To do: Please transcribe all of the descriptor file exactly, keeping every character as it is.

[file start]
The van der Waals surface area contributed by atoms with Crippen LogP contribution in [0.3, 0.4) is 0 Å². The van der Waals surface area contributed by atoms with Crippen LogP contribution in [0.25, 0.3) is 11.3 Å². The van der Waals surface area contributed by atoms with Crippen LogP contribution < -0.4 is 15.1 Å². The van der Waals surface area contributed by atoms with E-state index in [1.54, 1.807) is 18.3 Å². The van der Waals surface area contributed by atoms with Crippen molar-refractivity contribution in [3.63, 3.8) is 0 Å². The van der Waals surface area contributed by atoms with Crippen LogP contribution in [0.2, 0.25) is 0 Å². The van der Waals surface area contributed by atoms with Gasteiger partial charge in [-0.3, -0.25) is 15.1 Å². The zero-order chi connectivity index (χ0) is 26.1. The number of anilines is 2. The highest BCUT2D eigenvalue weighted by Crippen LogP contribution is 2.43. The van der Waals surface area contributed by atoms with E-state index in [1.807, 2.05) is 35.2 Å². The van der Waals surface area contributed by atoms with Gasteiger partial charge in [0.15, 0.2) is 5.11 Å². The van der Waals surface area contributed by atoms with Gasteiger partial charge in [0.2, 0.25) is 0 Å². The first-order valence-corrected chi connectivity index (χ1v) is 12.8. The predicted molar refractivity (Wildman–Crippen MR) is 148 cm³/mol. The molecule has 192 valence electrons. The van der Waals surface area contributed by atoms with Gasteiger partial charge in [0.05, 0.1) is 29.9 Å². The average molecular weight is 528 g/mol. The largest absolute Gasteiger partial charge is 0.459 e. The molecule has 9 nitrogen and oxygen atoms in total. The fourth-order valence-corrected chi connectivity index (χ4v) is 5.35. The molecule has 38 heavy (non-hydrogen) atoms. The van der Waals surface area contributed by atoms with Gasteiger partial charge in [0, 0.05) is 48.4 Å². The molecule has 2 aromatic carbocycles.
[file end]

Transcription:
The van der Waals surface area contributed by atoms with Crippen LogP contribution in [0.3, 0.4) is 0 Å². The van der Waals surface area contributed by atoms with Crippen LogP contribution in [0.25, 0.3) is 11.3 Å². The van der Waals surface area contributed by atoms with Crippen LogP contribution < -0.4 is 15.1 Å². The van der Waals surface area contributed by atoms with E-state index in [1.54, 1.807) is 18.3 Å². The van der Waals surface area contributed by atoms with Crippen molar-refractivity contribution in [3.63, 3.8) is 0 Å². The van der Waals surface area contributed by atoms with Crippen LogP contribution in [0.2, 0.25) is 0 Å². The van der Waals surface area contributed by atoms with Gasteiger partial charge in [-0.3, -0.25) is 15.1 Å². The zero-order chi connectivity index (χ0) is 26.1. The number of anilines is 2. The highest BCUT2D eigenvalue weighted by Crippen LogP contribution is 2.43. The van der Waals surface area contributed by atoms with E-state index in [1.807, 2.05) is 35.2 Å². The van der Waals surface area contributed by atoms with Gasteiger partial charge in [0.15, 0.2) is 5.11 Å². The van der Waals surface area contributed by atoms with Gasteiger partial charge in [0.2, 0.25) is 0 Å². The first-order valence-corrected chi connectivity index (χ1v) is 12.8. The predicted molar refractivity (Wildman–Crippen MR) is 148 cm³/mol. The molecule has 192 valence electrons. The van der Waals surface area contributed by atoms with Gasteiger partial charge in [0.05, 0.1) is 29.9 Å². The average molecular weight is 528 g/mol. The largest absolute Gasteiger partial charge is 0.459 e. The molecule has 9 nitrogen and oxygen atoms in total. The fourth-order valence-corrected chi connectivity index (χ4v) is 5.35. The molecule has 38 heavy (non-hydrogen) atoms. The van der Waals surface area contributed by atoms with Gasteiger partial charge in [0, 0.05) is 48.4 Å². The molecule has 2 aromatic carbocycles.